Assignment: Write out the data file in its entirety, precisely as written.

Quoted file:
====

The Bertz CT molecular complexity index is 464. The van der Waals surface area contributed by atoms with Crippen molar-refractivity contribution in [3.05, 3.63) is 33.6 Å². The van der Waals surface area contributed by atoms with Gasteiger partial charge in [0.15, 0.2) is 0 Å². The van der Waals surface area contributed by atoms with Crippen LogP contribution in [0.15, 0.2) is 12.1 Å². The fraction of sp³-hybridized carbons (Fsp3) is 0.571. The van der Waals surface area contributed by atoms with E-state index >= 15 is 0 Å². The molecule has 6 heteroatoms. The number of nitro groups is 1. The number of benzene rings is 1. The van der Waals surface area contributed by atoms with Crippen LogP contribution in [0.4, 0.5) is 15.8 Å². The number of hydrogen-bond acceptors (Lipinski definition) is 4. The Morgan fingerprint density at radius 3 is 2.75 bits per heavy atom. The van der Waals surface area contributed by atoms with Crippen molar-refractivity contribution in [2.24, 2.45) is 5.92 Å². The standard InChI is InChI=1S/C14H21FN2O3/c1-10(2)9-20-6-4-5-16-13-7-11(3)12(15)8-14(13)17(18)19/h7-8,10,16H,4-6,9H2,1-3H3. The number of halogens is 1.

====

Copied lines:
The Bertz CT molecular complexity index is 464. The van der Waals surface area contributed by atoms with Crippen molar-refractivity contribution in [3.05, 3.63) is 33.6 Å². The van der Waals surface area contributed by atoms with Gasteiger partial charge in [0.15, 0.2) is 0 Å². The van der Waals surface area contributed by atoms with Crippen LogP contribution in [0.15, 0.2) is 12.1 Å². The fraction of sp³-hybridized carbons (Fsp3) is 0.571. The van der Waals surface area contributed by atoms with E-state index >= 15 is 0 Å². The molecule has 6 heteroatoms. The number of nitro groups is 1. The number of benzene rings is 1. The van der Waals surface area contributed by atoms with Crippen LogP contribution in [0.4, 0.5) is 15.8 Å². The number of hydrogen-bond acceptors (Lipinski definition) is 4. The Morgan fingerprint density at radius 3 is 2.75 bits per heavy atom. The van der Waals surface area contributed by atoms with Crippen molar-refractivity contribution in [2.24, 2.45) is 5.92 Å². The standard InChI is InChI=1S/C14H21FN2O3/c1-10(2)9-20-6-4-5-16-13-7-11(3)12(15)8-14(13)17(18)19/h7-8,10,16H,4-6,9H2,1-3H3. The number of halogens is 1.